Mr. Rich. I suppose this would be constructed with P. W. A. funds?

Mr. Scrugham. No; no P. W. A. funds.

Mr. Page. No; from funds out of this appropriation.

Mr. Rich. From funds out of this appropriation?

Mr. Page. Yes; from the revenues which are derived from the sale of power.

Mr. Scrugham. No additional sum is asked in the Budget. It is merely a specific authorization for the construction of the schoolhouse as a facility for the operation of the. plant, and it seems to be entirely proper to bring it up at this time.

Mr. Leavy. But it is proposed under the existing laws of the State of Nevada, as a matter of school revenues; that is, so far as the original investment by the Government is concerned, it will be repaid to the Government?

Mr. Page. Yes.

Mr. Leavy. I presume they have some method by which they pay so much for each child in attendance?

Mr. Page. Yes.

Mr. Leavy. How many school children do you have there of school age^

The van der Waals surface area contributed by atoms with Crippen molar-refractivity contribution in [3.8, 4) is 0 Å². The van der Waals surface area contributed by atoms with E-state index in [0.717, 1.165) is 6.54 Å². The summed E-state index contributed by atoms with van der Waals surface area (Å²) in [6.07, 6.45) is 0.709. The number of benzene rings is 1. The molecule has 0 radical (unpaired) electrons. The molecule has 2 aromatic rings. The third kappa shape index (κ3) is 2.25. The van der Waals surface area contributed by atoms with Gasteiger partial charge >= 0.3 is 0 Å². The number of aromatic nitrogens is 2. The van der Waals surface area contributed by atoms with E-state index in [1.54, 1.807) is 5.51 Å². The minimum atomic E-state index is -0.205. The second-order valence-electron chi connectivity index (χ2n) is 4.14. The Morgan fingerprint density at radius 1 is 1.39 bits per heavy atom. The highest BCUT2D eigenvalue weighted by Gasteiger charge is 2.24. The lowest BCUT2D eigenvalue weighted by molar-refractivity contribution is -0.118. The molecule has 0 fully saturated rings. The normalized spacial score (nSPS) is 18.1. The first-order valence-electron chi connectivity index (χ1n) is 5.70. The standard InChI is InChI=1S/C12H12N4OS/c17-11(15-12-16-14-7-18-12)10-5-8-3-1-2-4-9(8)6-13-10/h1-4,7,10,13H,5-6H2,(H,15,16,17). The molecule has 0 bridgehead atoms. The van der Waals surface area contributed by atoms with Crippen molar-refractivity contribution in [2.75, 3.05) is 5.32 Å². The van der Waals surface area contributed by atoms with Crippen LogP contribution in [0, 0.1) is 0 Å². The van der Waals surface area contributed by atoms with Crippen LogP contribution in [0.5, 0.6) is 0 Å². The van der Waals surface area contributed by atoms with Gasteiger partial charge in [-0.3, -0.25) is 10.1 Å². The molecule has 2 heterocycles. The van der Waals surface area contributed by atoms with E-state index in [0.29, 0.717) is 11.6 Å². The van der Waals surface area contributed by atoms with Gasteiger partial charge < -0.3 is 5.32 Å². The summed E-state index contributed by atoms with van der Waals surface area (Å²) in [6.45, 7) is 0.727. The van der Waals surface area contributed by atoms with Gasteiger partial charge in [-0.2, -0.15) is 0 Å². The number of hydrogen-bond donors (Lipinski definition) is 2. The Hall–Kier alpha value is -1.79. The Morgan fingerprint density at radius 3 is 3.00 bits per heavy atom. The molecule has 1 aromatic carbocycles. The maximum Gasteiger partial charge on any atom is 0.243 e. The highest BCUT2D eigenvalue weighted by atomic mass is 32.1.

Mr. Page. The present enrollment is 390.

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Mr. Leavt. Is that school population going to be fairly permanent, or is it apt to increase or decrease?

Mr. Page. It appears to be fairly permanent. We did have at one time over 700, but it has been reduced to about 390 by completion of construction of the dam.



Mr. Leavy. The Boulder Canyon project has not yet been covered in this discussion. Mr. Page, would you make a statement, concerning that?

Mr. Page. I have submitted a justification, but I shall be glad to elaborate here. As to the Boulder Canyon project, of course, our appropriation is out of the Boulder Dam fund, which is set up by the Boulder Canyon Project Act. The requested appropriation is for the purpose of continuing the installation of generating units in the power plant.